Thesis Due: 3/1
First draft due: 3/3
Final draft due: 3/24
The Paper in a Nutshell:
You’ll be finding a controversy that’s currently being discussed in the national media. Find a popular claim from popular sources on opposite sides of this controversy. Ask how it is possible that two sources looking at the same information can make opposite claims, and ask which claim is actually accurate. Use this essay as an opportunity to apply scholarly research to these popular claims to discover which version of what you hear in popular media is in fact true.
For your research paper, you will be conducting more research than you’ve conducted for any other paper before in your life, and you’ll be applying that research by coming to conclusions about this issue based on the evidence you find. You will be posing yourselves as amateur journalists, asking into the issue without bias, and avoiding generalizations at all costs.
An easy-to-follow step-by-step guide as to how you can begin looks something like this:
Choose a controversial social issue to address
Consider an approach to this topic that will help to limit your search for information and your thoughts about the subject (ex. approaching abortion from a religious standpoint, approaching gay rights from a historical standpoint, approaching legalizing marijuana from a financial standpoint)
Research popular claims regarding this issue in the current news cycle.
Perform specified research w/r/t both your topic and the approach you’ve chosen, and keep your research narrow—do not deviate into areas irrelevant to your topic (ex. don’t start researching the benefits of medicinal marijuana if you’ve chosen to research the effects it will have on our economy, etc). Spend sleepless nights in the library (it’s open 24 hours) drinking coffee and Red Bull, obsessing about which quotes fit perfectly and where, surrounded by lined notebooks and post-it notes. Anything short of this is unacceptable.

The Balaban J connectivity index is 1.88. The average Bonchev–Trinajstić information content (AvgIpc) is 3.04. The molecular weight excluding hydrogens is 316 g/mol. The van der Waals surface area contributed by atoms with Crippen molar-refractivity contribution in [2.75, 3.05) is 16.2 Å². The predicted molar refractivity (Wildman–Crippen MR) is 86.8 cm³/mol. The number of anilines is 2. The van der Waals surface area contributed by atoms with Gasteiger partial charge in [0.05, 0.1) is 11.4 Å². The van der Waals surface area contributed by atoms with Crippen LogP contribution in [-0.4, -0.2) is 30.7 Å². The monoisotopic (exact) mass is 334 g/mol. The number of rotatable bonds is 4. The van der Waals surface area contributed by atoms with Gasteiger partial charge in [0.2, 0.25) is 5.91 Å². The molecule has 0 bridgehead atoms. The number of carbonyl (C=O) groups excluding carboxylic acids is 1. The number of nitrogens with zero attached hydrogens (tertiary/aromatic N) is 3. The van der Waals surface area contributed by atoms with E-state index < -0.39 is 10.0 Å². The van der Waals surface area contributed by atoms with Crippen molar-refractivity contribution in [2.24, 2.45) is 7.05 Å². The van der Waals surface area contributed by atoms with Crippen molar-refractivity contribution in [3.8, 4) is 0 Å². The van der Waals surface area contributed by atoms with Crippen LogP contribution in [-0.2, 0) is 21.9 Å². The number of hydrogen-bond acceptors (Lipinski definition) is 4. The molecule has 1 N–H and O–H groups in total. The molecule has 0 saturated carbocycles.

After research, divide the issue with a clear binary opposition, and name each side (ex. gay rights via a historical standpoint might divide itself between the LGBTQ Movement, who believe that gay rights have been a significant movement to combat the oppression of gay people for a long time, and Neo-Conservatives, who believe that the gay rights movement is merely a recent fad and erroneously equated with the civil rights movement). Note how in that example, the two sides are being split under the lens of history, since that’s the chosen approach; nowhere is religion or law mentioned.
Come up with a set of questions which might help to structure your paper and keep it on point. Prove one point, then ask, what question is left now that I’ve proven this? (ex. approaching abortion from a religious standpoint, using quotes from the Bible to support the suggestion from a Pro-life view that abortion is wrong, then asking, “So even if the Bible says that abortion is immoral, where does that leave the rights of non-Christians who are considering the procedure?”)
Place all of your thoughts, arguments, ideas, and research within the structured outline I will be going over with you.
Reach a conclusion that posits a solution to the problem, based on the research you’ve done.
Come up with a title and subtitle that actually says something (ex. Queer History 101: The Case for America’s Most Lengthy and Unspoken Movement; High Profits: Exploring the Potential of Pot to Put Our Economy Back on Top; Thou Shalt Not Choose: The Religious Implications of Abortion in America)
Use easybib.com to create a proper works cited page—which is worth 10% of final grade on the paper, so do it right this time.
Print it out and hand it in.
Unequivocally, without any variation whatsoever, the papers that end up doing the best come from students who are engaged with their topic, who are curious passionate and invested in what they discuss and excited about being active participants in its solution. Do not—do NOT—pick a topic because it seems easy, or lends itself well to a writing course. I can see those guys coming from a mile away.
Boring stuff, but that shockingly few of you followed last time: Underlined title, italicized subtitle, times new roman, 12-font, double spaced, with a proper works cited page, italicize all names of publications, all article titles in quotations.
That’s it. Any questions, let me know. Good luck!
–T FIGHT THE POWER
Thesis Due: 3/1